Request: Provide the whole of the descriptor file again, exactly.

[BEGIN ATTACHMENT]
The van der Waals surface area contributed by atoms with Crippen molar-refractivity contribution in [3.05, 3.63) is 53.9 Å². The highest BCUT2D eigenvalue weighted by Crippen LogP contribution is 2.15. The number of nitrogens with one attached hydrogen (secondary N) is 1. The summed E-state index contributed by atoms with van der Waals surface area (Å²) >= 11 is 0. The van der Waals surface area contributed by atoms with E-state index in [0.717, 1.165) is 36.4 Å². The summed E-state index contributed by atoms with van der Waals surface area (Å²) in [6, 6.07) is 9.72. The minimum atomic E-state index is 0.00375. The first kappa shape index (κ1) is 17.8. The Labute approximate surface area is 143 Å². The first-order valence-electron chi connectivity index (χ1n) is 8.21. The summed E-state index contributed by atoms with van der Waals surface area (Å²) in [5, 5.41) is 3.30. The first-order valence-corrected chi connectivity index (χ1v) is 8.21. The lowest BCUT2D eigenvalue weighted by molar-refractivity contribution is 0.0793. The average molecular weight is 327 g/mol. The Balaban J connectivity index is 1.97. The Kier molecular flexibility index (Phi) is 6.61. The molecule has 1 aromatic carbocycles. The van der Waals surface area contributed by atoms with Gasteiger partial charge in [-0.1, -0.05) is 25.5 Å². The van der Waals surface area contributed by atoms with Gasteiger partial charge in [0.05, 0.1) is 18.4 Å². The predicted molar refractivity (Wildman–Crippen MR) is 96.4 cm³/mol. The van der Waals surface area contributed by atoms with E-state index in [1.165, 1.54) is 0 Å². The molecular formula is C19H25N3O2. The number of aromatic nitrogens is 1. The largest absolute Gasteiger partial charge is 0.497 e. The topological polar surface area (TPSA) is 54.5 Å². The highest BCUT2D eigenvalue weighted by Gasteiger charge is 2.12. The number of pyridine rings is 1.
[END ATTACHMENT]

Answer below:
The van der Waals surface area contributed by atoms with Crippen molar-refractivity contribution in [3.05, 3.63) is 53.9 Å². The highest BCUT2D eigenvalue weighted by Crippen LogP contribution is 2.15. The number of nitrogens with one attached hydrogen (secondary N) is 1. The summed E-state index contributed by atoms with van der Waals surface area (Å²) >= 11 is 0. The van der Waals surface area contributed by atoms with E-state index in [0.717, 1.165) is 36.4 Å². The summed E-state index contributed by atoms with van der Waals surface area (Å²) in [6, 6.07) is 9.72. The minimum atomic E-state index is 0.00375. The first kappa shape index (κ1) is 17.8. The Labute approximate surface area is 143 Å². The first-order valence-electron chi connectivity index (χ1n) is 8.21. The summed E-state index contributed by atoms with van der Waals surface area (Å²) in [5, 5.41) is 3.30. The first-order valence-corrected chi connectivity index (χ1v) is 8.21. The lowest BCUT2D eigenvalue weighted by molar-refractivity contribution is 0.0793. The average molecular weight is 327 g/mol. The Balaban J connectivity index is 1.97. The Kier molecular flexibility index (Phi) is 6.61. The molecule has 1 aromatic carbocycles. The van der Waals surface area contributed by atoms with Gasteiger partial charge in [-0.1, -0.05) is 25.5 Å². The van der Waals surface area contributed by atoms with Gasteiger partial charge in [0.05, 0.1) is 18.4 Å². The predicted molar refractivity (Wildman–Crippen MR) is 96.4 cm³/mol. The van der Waals surface area contributed by atoms with E-state index in [1.165, 1.54) is 0 Å². The molecular formula is C19H25N3O2. The number of aromatic nitrogens is 1. The largest absolute Gasteiger partial charge is 0.497 e. The topological polar surface area (TPSA) is 54.5 Å². The highest BCUT2D eigenvalue weighted by Gasteiger charge is 2.12. The number of pyridine rings is 1.